gǒuqǐ (枸杞) is the Chinese name for the more commonly known English version Wolfberry.

Goji (pronounced "go-gee") is a nutritionally dense bright orange-red berry shaped like a ellipsoid. They have a tangy taste that is slightly sweet and sour, and have been used in traditional Chinese medicine for over 1,900 years since the Tang Dynasty (1000 - 1400 A.D.). There is much lore and mysticism, but recent studies are at least confirming goji as one of the most valuable antioxidants available. Millions of berries are cultivated all across China regions every year.

The goji berry has gone by the following names, Chinese wolfberry, barbary matrimony vine, bocksdorn, Duke of Argyll's tea tree, and matrimony vine. They have even been nicknamed "red diamonds".

    Lycium barbarum fruit
  • Kingdom: Plantae
  • Division: Magnoliophyta
  • Class: Magnoliopsida
  • Order: Solanales
  • Family: Solanaceae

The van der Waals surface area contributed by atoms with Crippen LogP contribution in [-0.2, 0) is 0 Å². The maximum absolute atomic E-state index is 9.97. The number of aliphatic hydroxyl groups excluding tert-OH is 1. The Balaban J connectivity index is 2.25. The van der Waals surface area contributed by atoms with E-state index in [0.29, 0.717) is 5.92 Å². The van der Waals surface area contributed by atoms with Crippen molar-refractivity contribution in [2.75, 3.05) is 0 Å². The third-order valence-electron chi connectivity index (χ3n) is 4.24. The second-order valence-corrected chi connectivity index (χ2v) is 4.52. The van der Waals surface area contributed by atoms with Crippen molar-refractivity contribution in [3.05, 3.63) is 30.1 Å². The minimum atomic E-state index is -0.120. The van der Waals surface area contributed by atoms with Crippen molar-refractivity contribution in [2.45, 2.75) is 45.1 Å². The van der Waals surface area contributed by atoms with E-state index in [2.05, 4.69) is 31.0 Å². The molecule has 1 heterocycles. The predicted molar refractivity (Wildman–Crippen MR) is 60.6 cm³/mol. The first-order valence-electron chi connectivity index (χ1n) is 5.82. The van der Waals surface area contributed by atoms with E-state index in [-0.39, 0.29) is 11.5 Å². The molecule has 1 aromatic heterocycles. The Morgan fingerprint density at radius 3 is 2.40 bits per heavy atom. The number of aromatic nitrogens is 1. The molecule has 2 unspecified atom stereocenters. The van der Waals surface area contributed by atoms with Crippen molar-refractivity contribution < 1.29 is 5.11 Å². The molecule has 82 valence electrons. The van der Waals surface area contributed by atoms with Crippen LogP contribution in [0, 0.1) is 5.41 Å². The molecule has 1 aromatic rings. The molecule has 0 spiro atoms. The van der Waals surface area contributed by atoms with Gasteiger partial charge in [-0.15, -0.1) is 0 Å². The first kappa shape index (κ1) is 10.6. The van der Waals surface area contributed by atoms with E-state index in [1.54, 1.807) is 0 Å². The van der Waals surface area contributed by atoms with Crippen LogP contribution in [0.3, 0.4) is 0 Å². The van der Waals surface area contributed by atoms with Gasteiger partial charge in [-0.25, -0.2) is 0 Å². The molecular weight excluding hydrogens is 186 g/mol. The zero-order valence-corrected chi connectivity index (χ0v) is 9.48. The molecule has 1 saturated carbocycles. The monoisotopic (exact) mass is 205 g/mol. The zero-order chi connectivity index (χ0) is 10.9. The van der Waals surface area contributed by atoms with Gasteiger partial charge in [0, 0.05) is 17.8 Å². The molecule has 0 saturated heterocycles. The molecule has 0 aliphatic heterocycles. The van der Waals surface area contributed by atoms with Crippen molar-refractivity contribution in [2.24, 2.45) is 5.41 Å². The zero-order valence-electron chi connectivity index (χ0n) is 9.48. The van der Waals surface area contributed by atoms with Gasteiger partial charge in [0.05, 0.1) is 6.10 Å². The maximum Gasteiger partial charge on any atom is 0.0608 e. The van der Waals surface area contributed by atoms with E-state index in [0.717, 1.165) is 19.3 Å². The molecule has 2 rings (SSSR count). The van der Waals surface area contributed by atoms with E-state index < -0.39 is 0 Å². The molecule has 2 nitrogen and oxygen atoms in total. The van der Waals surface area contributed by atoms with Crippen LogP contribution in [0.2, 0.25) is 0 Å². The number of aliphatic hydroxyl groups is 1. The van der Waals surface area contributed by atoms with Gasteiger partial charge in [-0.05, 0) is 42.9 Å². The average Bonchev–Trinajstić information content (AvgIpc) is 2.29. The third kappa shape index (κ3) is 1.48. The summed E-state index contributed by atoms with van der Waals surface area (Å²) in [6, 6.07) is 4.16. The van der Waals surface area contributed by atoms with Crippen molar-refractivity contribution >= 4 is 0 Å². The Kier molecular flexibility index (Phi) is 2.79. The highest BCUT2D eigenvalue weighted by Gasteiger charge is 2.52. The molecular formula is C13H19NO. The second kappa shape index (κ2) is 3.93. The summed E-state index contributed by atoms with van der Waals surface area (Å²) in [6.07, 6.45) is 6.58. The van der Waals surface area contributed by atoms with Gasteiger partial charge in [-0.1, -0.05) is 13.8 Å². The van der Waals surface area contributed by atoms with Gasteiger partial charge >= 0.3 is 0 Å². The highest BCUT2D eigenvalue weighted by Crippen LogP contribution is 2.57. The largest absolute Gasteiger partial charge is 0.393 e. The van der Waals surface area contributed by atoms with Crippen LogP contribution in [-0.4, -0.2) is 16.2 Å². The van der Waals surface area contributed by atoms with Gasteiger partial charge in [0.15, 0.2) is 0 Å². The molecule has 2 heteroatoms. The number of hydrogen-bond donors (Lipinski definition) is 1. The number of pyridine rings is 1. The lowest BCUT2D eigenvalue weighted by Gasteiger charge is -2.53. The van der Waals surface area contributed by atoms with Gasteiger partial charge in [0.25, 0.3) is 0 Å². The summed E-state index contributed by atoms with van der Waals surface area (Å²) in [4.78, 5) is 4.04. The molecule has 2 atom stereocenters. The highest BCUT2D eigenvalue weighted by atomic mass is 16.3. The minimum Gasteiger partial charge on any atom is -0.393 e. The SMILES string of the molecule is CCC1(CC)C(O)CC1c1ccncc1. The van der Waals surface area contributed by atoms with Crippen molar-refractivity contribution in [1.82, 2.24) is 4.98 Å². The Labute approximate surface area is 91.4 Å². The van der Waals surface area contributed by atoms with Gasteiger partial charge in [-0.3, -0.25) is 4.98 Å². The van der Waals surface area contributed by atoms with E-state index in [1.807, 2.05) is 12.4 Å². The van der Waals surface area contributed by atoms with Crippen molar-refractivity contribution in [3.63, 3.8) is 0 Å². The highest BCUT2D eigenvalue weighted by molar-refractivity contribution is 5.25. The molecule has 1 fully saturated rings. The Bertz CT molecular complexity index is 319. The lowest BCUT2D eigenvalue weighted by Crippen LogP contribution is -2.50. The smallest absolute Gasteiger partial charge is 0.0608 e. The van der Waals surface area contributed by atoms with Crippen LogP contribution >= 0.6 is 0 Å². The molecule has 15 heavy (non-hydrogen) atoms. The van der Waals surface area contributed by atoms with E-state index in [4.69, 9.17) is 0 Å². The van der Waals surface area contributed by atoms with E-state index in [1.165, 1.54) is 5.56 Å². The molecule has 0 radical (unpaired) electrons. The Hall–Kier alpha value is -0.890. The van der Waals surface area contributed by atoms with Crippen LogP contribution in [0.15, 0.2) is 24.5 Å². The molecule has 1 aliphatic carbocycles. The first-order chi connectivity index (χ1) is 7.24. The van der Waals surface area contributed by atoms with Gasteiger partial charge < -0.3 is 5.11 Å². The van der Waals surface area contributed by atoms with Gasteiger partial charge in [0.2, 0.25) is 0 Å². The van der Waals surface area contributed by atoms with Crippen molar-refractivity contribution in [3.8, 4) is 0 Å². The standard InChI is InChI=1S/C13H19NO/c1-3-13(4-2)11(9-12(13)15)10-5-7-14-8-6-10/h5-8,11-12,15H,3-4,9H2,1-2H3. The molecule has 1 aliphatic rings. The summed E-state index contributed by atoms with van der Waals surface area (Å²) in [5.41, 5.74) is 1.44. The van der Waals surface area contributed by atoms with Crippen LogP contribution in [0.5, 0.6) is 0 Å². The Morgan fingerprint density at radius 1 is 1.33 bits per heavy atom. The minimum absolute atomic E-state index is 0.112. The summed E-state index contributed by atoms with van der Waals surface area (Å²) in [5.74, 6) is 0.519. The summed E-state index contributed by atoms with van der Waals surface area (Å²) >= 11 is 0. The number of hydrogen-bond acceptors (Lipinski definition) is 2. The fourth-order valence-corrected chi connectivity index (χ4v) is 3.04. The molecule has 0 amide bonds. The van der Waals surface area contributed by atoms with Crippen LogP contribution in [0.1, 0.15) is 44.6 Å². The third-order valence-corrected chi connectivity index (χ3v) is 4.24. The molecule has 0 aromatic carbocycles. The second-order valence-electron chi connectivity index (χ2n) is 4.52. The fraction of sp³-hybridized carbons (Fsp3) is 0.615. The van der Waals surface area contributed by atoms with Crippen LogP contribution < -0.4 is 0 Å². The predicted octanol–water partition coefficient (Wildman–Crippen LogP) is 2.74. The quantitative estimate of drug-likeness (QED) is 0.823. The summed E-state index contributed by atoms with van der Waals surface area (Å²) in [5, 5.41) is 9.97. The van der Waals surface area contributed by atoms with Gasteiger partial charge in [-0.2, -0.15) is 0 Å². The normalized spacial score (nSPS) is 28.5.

• Genus: Lycium

Also found wild in the United Kingdom
"The plant continues to grow wild in UK hedgerows. On 15 January 2003, the Department for Environment, Food and Rural Affairs (of the United Kingdom Government) launched a project to improve the regulations protecting traditional countryside hedgerows, and specifically mentioned Duke of Argyll's Tea Tree as one of the species to be found growing in hedges located in Suffolk Sandlings, Hadley, Bawdsey, near Ipswich, and Walberswick." (Wiki)

Many studies indicate goji as a great antioxidant, especially because of its red pigment. "Goji berries are rich in antioxidants, particularly carotenoids such as beta-carotene and zeaxanthin. One of zeaxanthin's key roles is to protect the retina of the eye by absorbing blue light and acting as an antioxidant. In fact, increased intake of foods containing zeathanthin may decrease the risk of developing age-related macular degeneration (AMD), the leading cause of vision loss and blindness in people over the age of 65." (Alt Med)

Goji berries have been on Msn's The 10 best foods you are not eating.

Goji berries are most commonly eaten in raisin form, and used as a juice extract. One such drink is eXfuze. They can also be used in teas, soups, and as garnish.

Due to their delicacy, the berries can not be picked by hand. Instead, they are shaken off the vine when harvested.


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